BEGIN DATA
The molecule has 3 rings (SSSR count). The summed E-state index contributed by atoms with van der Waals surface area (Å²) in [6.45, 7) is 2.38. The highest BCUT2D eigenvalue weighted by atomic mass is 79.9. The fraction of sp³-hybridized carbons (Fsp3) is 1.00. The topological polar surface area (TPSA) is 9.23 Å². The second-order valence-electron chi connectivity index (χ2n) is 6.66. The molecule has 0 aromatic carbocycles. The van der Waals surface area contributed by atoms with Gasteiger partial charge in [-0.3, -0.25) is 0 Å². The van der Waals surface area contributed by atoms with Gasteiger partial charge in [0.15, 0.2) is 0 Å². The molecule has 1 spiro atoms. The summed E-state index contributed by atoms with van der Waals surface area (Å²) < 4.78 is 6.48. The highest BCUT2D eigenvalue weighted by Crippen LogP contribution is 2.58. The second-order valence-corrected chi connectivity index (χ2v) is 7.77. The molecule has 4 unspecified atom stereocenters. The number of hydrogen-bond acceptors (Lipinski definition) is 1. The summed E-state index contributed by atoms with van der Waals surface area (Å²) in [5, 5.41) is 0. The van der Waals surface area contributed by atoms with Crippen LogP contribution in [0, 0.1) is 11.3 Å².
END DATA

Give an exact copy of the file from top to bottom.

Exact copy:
The molecule has 3 rings (SSSR count). The summed E-state index contributed by atoms with van der Waals surface area (Å²) in [6.45, 7) is 2.38. The highest BCUT2D eigenvalue weighted by atomic mass is 79.9. The fraction of sp³-hybridized carbons (Fsp3) is 1.00. The topological polar surface area (TPSA) is 9.23 Å². The second-order valence-electron chi connectivity index (χ2n) is 6.66. The molecule has 0 aromatic carbocycles. The van der Waals surface area contributed by atoms with Gasteiger partial charge in [-0.3, -0.25) is 0 Å². The van der Waals surface area contributed by atoms with Gasteiger partial charge in [0.15, 0.2) is 0 Å². The molecule has 1 spiro atoms. The summed E-state index contributed by atoms with van der Waals surface area (Å²) < 4.78 is 6.48. The highest BCUT2D eigenvalue weighted by Crippen LogP contribution is 2.58. The second-order valence-corrected chi connectivity index (χ2v) is 7.77. The molecule has 4 unspecified atom stereocenters. The number of hydrogen-bond acceptors (Lipinski definition) is 1. The summed E-state index contributed by atoms with van der Waals surface area (Å²) in [5, 5.41) is 0. The van der Waals surface area contributed by atoms with Crippen LogP contribution in [0, 0.1) is 11.3 Å².